A Hero’s Journey

A hero is a fabled character who leaves the comfort of the known world, goes through a series of tribulations which challenge what they know and who they are, and returns in some form with a gift or a fulfillment; a deed well done.

This is at the core of the hero’s journey, or what Joseph Campbell calls the rites of passage: separation, initiation, and return, in his groundbreaking work The Hero With A Thousand Faces. While Campbell’s work analyzes ancient mythology, what makes his insights so important is how the stories — no matter where they originate around the world — show similar paths and journeys that the hero must take. No matter where in the world these heroes must go, no matter what they must do, there is always the lingering presence of the gods.

The Hero’s Narrative

Every mythical tale begins and ends with a certain relationship between the hero and the gods, no matter how subtle or intense. The hero is either blessed with divine love of some sort or must overcome challenges the gods put before them. Hercules’ Labours is a prime example, as is the Minotaur’s Labyrinth, in how the gods are constantly involved in the hero’s story. Campbell’s research, by showing the common threads of the hero’s journey and the involvement of the gods, remains an influential analysis into how stories are created, no matter how contemporary.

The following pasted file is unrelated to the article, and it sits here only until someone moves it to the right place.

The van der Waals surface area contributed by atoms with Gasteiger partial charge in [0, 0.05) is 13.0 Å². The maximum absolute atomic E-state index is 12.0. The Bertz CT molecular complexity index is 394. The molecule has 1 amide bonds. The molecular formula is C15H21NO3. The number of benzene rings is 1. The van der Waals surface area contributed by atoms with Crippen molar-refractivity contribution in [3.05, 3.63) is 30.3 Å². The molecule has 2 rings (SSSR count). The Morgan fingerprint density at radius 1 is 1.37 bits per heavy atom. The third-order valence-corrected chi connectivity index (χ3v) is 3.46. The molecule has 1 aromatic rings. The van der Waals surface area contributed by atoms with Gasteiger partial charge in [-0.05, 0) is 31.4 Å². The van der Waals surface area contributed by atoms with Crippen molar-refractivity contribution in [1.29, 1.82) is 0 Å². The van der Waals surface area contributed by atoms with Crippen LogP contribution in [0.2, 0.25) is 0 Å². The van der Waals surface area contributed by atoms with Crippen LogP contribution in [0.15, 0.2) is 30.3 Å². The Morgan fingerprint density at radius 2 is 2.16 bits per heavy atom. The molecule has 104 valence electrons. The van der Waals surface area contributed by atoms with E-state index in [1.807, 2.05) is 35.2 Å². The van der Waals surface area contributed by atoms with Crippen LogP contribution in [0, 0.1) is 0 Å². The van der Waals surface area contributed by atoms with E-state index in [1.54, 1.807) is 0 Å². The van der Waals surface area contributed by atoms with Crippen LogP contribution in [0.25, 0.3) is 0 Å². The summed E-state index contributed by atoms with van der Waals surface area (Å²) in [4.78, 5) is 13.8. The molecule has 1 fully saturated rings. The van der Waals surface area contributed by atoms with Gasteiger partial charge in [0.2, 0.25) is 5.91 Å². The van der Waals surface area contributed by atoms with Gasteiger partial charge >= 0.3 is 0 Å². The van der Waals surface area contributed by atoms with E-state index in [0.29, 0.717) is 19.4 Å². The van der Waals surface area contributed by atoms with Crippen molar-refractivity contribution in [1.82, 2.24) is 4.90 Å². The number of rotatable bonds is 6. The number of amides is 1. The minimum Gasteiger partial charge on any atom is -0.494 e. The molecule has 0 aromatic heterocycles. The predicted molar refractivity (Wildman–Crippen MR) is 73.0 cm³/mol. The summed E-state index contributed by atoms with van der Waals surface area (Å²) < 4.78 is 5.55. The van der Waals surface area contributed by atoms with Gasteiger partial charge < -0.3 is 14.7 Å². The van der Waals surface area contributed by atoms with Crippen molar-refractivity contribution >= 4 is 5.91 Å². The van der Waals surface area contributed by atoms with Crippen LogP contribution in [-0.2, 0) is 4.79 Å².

Disney's Zeus, standing smugly and plotting his next move.
Hero’s Journey — So this guy’s basically responsible for everything bad in Greek mythology | Hercules (1997) Disney